Abu Dhabi's non-oil economy grew 6.1% in Q1 with value hitting nine-year high

Emirate records overall economic growth of 3.9 per cent during the period

Abu Dhabi's non-oil GDP at constant prices reached Dh146 billion in the first quarter of 2023. Khushnum Bhandari / The National
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Abu Dhabi’s non-oil economy grew by 6.1 per cent annually in the first quarter of the year, with the sector's GDP reaching the highest level in nine years, on the back of the emirate's strong diversification push.

Robust non-oil growth supported Abu Dhabi's overall economy to expand by 3.9 per cent annually in the first three months of 2023, the Statistics Centre Abu Dhabi said on Monday.

The emirate's non-oil GDP at constant prices grew to Dh146 billion ($39.75 billion) during the period compared with Dh137.7 billion in the first quarter of 2022.

Total GDP reached Dh276.6 billion.

The contribution of non-oil activities to the overall GDP rose to its highest level in eight years at 52.8 per cent on the back of higher contributions from construction, wholesale and retail trade, transportation and storage, and financial and insurance services activities.

“Abu Dhabi is committed to strengthening its economic scene by achieving a strong, stable, smart and sustainable knowledge-economy,” Ahmed Al Zaabi, chairman of the Abu Dhabi Department of Economic Development, said.

“The non-oil activities have been experiencing strong growth rates of non-oil sectors … despite mounting challenges in the global landscape.”

Abu Dhabi has launched several initiatives as it aims to attract more investment into the emirate and diversify its economy away from oil.

Last year, the UAE capital launched a new industrial strategy to boost the contribution of the sector to the economy. As part of the strategy, it is investing Dh10 billion across six industrial programmes to more than double the size of the emirate’s manufacturing sector to Dh172 billion by 2031.

Abu Dhabi’s economy grew 9.3 per cent annually in 2022 to record the highest growth rate in the Mena region last year, with its GDPexceeding Dh1.1 trillion.

“Fostering Abu Dhabi’s resilient and diversified economy will continue to be the key focus for decades to come while developing human capital, attracting the best talent, investments, and economic partners,” Mr Al Zaabi said.

“Building upon the latest statistical data, Abu Dhabi is further opening its economy to the world, strengthening the emirate’s appeal as an ideal market for foreign investors, businesses, start-ups, and entrepreneurs from around the world.”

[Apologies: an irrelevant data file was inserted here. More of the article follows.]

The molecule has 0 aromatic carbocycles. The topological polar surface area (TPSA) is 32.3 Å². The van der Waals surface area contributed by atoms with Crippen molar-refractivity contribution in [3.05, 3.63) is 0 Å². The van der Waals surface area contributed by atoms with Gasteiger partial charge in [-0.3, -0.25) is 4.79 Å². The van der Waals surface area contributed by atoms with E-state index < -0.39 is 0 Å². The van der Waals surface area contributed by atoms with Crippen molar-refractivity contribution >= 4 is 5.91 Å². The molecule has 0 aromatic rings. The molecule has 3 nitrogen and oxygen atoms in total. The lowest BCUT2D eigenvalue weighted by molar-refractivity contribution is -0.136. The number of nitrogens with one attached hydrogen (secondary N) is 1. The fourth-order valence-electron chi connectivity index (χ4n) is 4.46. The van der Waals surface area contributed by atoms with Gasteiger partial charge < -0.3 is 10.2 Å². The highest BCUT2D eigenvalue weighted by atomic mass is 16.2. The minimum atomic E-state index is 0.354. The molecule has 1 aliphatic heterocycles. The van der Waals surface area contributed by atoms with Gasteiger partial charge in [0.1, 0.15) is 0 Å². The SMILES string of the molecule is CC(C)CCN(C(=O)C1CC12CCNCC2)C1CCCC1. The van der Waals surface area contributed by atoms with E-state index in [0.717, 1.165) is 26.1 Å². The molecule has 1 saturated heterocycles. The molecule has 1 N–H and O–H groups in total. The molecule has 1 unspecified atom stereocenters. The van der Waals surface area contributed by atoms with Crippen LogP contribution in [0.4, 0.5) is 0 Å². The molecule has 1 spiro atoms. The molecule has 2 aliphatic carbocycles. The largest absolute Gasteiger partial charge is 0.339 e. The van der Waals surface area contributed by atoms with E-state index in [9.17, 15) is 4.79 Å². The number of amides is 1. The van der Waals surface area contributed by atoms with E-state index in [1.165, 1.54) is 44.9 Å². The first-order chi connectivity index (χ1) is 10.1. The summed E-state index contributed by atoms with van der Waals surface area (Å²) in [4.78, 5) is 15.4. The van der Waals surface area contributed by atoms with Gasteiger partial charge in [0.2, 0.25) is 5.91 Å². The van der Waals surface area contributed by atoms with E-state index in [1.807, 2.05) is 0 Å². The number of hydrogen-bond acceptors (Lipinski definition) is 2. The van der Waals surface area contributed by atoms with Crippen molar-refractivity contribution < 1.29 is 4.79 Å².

Construction activity continued the momentum after recording the highest quarterly growth rate in nine years in the fourth quarter of 2022. It grew 14.4 per cent annually in the January to March period, following a 14.5 per cent increase in the previous quarter, according to SCAD's latest data.

The sector contributed 8.5 per cent to Abu Dhabi’s economy during the three-month period as the real estate market continues to recover from the Covid-19 pandemic, drawing in local and international investors.

Accommodation and food services grew 14.5 per cent annually in the first quarter and the hotel occupancy rate exceeded 40 per cent during the period, highlighting “the successful implementation of the visions and strategic plans established by the emirate, aiming to attract over 24 million visitors in 2023”, SCAD said.

Abu Dhabi is focusing on boosting the tourism sector and plans to increase its economic contribution to 12 per cent by 2030, up from 5 per cent this year.

In April, it launched a new fund aimed at further growing its meetings, incentives, conventions and exhibitions industry.

Financial and insurance activities grew 11.5 per cent during the three-month period on the back of the banking sector's strong performance, with some lenders reporting net profit growth of more than 50 per cent during the quarter. The financial and insurance sector contributed 6.3 per cent to the emirate's GDP in the January to March period.

The transport and storage sector recorded annual growth of 13.6 per cent, with the quarterly added value approaching Dh5 billion amid the active movement of passengers and goods through land, air, and sea.

Wholesale and retail trade grew by 13.9 per cent to reach the highest quarterly level in the past nine years, contributing 6 per cent to Abu Dhabi's gross domestic product.

“This growth presents increased opportunities for attracting investments and capital,” Abdulla Alqemzi, acting director general of SCAD, said.

Updated: June 26, 2023, 11:58 AM